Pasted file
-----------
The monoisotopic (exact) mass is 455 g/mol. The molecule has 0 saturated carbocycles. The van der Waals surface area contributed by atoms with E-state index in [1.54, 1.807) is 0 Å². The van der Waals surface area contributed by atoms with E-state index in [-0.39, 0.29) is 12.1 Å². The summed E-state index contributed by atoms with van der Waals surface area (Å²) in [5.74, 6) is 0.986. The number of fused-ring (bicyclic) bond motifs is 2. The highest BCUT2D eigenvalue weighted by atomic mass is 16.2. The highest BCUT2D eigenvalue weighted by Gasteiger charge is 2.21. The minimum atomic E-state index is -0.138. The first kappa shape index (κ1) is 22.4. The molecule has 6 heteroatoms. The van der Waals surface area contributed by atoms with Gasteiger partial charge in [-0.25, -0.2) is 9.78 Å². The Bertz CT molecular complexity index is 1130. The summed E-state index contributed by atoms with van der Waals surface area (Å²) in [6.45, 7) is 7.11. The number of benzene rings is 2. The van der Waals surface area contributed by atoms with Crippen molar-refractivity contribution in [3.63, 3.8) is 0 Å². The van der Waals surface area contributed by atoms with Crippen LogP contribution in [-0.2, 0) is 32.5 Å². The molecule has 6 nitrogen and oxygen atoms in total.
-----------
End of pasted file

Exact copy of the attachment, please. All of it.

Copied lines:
The monoisotopic (exact) mass is 455 g/mol. The molecule has 0 saturated carbocycles. The van der Waals surface area contributed by atoms with E-state index in [1.54, 1.807) is 0 Å². The van der Waals surface area contributed by atoms with E-state index in [-0.39, 0.29) is 12.1 Å². The summed E-state index contributed by atoms with van der Waals surface area (Å²) in [5.74, 6) is 0.986. The number of fused-ring (bicyclic) bond motifs is 2. The highest BCUT2D eigenvalue weighted by atomic mass is 16.2. The highest BCUT2D eigenvalue weighted by Gasteiger charge is 2.21. The minimum atomic E-state index is -0.138. The first kappa shape index (κ1) is 22.4. The molecule has 6 heteroatoms. The van der Waals surface area contributed by atoms with Gasteiger partial charge in [-0.25, -0.2) is 9.78 Å². The Bertz CT molecular complexity index is 1130. The summed E-state index contributed by atoms with van der Waals surface area (Å²) in [6.45, 7) is 7.11. The number of benzene rings is 2. The van der Waals surface area contributed by atoms with Crippen molar-refractivity contribution in [3.63, 3.8) is 0 Å². The van der Waals surface area contributed by atoms with Crippen LogP contribution in [-0.2, 0) is 32.5 Å². The molecule has 6 nitrogen and oxygen atoms in total.